Fix Your Marriage
Dovid and Rachel have been married for eight years and have three young children, a boy and two girls. Dovid is a architect in a successful business and is looking to move up the management line. Dovid’s wife Rachel, although also qualified as an architect, has chosen the hard job of a house wife/mum.
Unfortunately Dovid and Rachel are having a hard time and the arguments between them seem to have increased over the last several years. Both parties feel that their spouse is not taking responsibility for their obligations in the relationship which is causing resentment between them. The way that they speak to each other has become more antagonistic as time has passed which itself can be the start of an argument. Dovid and Rachel both complain about their spouse’s childhood upbringing and express with a tinge of anger, that the way that they were brought up has caused their spouse’s problems. Each is blaming the other for the problems in the marriage.
John Gottman is a professor emeritus of psychology at the university of Washington and the co- director of the Seattle marital and family institute He was recognised in 2007 as one of the 10 most influential therapists in the past century. Gottman in his book “The seven principles for making marriage work” (2007) claims to describe why most marriage therapy fails and to help problematic relationships . He claims that most marriage therapy is based on problems in communication and learning to resolve conflicts. Gottman backs up his claim from a study conducted by Dr. Kurt Hahlweg who found that even after employing different communication techniques distressed couples did not benefit.
Gottman then goes on to describe seven techniques and principles which he claims will help a couple to overcome their problems. However, Gottman himself has been criticised for his work as the results of his work have been shown to be questionable[i]. One principle which Gottman does not mention but which could change the whole dynamic in a relationship and therapy is explained in this week’s Torah portion:
The Torah describes in this week’s portion of Vayigash how Joseph finally revealed that he was alive to his brothers and father. When he finally hugs his younger brother Binyomin the verse states that he “fell on the neck of his brother Binyomin and he cried, and Binyomin cried on his neck”. The Talmud[ii] states that Joseph cried because he saw with divine inspiration that the Two Temples (which are hinted by fact that he fell on the neck of his brother[iii]). Joseph cried because the Two Temples which would be in the future portion (in the land of Israel) of the tribe of Binyomin would be destroyed. Binyomin cried because he saw with divine inspiration that the travelling Temple which would be in future stationed in the portion of Joseph (in “shilo”) would be destroyed.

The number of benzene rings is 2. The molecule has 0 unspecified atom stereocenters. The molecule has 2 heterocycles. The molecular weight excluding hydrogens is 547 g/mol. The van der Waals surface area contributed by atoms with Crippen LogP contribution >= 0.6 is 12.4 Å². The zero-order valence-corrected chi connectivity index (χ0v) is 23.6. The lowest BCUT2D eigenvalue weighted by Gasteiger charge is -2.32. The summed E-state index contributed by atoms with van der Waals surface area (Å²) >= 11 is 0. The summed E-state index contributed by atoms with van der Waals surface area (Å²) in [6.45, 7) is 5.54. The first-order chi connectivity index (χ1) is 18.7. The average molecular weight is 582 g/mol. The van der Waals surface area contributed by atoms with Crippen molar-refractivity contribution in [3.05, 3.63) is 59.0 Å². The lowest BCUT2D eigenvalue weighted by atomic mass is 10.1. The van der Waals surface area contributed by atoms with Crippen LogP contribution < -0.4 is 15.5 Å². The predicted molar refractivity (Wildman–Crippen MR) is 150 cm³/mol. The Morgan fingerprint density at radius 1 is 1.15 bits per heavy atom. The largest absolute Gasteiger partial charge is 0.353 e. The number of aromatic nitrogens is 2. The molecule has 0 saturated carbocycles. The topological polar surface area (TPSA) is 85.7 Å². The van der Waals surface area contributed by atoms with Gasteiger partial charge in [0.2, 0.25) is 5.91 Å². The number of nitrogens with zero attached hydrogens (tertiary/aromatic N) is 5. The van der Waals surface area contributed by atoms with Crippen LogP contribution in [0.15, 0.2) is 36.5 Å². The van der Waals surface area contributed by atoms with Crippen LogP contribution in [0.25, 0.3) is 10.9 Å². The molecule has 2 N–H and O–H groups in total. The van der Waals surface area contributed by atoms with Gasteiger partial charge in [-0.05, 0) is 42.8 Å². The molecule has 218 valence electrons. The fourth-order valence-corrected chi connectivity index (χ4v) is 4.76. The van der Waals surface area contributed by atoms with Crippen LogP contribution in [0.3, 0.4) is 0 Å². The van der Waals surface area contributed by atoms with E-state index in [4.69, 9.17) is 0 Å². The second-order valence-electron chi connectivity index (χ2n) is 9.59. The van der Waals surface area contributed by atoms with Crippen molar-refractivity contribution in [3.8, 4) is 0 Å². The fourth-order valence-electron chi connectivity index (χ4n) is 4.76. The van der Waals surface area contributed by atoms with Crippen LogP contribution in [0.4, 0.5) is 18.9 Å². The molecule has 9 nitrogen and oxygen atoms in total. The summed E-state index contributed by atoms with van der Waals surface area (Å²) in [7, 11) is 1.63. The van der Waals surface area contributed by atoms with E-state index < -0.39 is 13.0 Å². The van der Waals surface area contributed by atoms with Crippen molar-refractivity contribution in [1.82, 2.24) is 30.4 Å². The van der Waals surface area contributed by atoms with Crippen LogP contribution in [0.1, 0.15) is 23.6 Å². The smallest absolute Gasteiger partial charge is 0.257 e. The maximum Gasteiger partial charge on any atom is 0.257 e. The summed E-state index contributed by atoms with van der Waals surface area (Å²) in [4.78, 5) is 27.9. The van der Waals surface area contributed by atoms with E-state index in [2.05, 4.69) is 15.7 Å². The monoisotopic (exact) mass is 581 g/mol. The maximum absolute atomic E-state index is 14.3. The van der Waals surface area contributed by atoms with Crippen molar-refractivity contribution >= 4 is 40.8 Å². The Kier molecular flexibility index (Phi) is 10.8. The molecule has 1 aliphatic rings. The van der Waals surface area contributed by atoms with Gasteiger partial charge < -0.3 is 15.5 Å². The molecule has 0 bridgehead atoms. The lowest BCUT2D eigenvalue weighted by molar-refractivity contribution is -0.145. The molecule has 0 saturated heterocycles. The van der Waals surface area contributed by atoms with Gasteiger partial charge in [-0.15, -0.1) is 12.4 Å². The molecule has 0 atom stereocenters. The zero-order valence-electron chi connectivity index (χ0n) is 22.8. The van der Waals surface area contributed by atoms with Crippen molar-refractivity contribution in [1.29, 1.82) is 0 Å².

The reason that the neck hints at the Temple is explained in the Midrash[iv] which quotes the verse “like the tower of David is your neck”, which refers to the Temple. What is the advantage of the Temple being described as the neck which is not the highest part of the body and lower than the head? Surely if the Temple (the holiest site in the world) is compared to the highest part of the body then the head would be a better comparison?
The answer is that the function of the neck is to act as an intermediary between the head and the rest of the body. The general life of the person and their intellect is found in the head and is drawn down through the neck to the rest of the body. The advantage of the neck over the head is that specifically the neck brings into actuality the purpose of the head. From the head through the neck the limbs of the body receive their life and are directed according to the intellect found in the head.
The same is true of the Temple which acted as an intermediary (just like a neck) between G-Dliness and the rest of the physical world. When the Temple stood, people were much more aware of spirituality and G-Dliness which is not so much the case when we find ourselves in exile.
As our Rabbis have explained[v] every Jew has to make an effort to become like the Temple. This would mean that the divine soul found in every Jew should not remain aloof but involve itself with the mundane matters with which a Jew comes into contact. This would also include trying to refine any coarse characteristics which the person possesses through applying their Torah knowledge and deciding the most appropriate action to take. The Jew then becomes a place where G-Dliness is evident just like the holy Temple.
This is why Joseph and Binyomin fell on each other’s necks and they did not hug in a way that their heads were next to each other. The purpose of a Jew is to serve G-D by making the world a G-Dly place which is the intention for which G-D created this world. This is achieved by refining one’s body, natural tendencies and portion in the world through learning and putting that learning into practice. The main thing is then the neck within the spiritual makeup of a Jew, the point where the Jew takes their understanding and puts it into practice, which is reflective of the function of the Temple in the world.